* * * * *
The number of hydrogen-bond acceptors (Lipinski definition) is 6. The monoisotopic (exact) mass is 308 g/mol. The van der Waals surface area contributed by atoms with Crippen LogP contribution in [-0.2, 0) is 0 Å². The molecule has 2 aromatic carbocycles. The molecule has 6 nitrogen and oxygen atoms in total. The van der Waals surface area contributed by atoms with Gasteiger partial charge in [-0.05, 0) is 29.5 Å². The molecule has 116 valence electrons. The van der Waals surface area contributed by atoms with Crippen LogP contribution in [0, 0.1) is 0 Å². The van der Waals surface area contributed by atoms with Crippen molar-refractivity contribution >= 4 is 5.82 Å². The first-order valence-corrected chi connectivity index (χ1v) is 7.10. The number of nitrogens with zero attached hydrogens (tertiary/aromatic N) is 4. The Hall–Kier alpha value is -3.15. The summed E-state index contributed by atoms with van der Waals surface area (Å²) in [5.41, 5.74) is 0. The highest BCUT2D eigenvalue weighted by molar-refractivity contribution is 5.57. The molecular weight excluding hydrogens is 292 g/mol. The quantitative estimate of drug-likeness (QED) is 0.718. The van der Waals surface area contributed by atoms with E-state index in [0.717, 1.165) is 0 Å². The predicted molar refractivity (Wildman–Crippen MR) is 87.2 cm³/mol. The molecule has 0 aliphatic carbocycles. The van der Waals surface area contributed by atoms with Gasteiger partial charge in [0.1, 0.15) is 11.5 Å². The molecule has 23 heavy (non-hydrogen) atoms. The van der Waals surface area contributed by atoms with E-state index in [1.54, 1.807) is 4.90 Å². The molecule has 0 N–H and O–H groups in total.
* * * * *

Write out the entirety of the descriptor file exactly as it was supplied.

The number of hydrogen-bond acceptors (Lipinski definition) is 6. The monoisotopic (exact) mass is 308 g/mol. The van der Waals surface area contributed by atoms with Crippen LogP contribution in [-0.2, 0) is 0 Å². The molecule has 2 aromatic carbocycles. The molecule has 6 nitrogen and oxygen atoms in total. The van der Waals surface area contributed by atoms with Gasteiger partial charge in [-0.05, 0) is 29.5 Å². The molecule has 116 valence electrons. The van der Waals surface area contributed by atoms with Crippen LogP contribution in [0, 0.1) is 0 Å². The van der Waals surface area contributed by atoms with Crippen molar-refractivity contribution >= 4 is 5.82 Å². The first-order valence-corrected chi connectivity index (χ1v) is 7.10. The number of nitrogens with zero attached hydrogens (tertiary/aromatic N) is 4. The Hall–Kier alpha value is -3.15. The summed E-state index contributed by atoms with van der Waals surface area (Å²) in [5.41, 5.74) is 0. The highest BCUT2D eigenvalue weighted by molar-refractivity contribution is 5.57. The molecular weight excluding hydrogens is 292 g/mol. The quantitative estimate of drug-likeness (QED) is 0.718. The van der Waals surface area contributed by atoms with E-state index in [0.717, 1.165) is 0 Å². The predicted molar refractivity (Wildman–Crippen MR) is 87.2 cm³/mol. The molecule has 0 aliphatic carbocycles. The van der Waals surface area contributed by atoms with Gasteiger partial charge in [0.1, 0.15) is 11.5 Å². The molecule has 23 heavy (non-hydrogen) atoms. The van der Waals surface area contributed by atoms with E-state index in [1.54, 1.807) is 4.90 Å². The molecule has 0 N–H and O–H groups in total.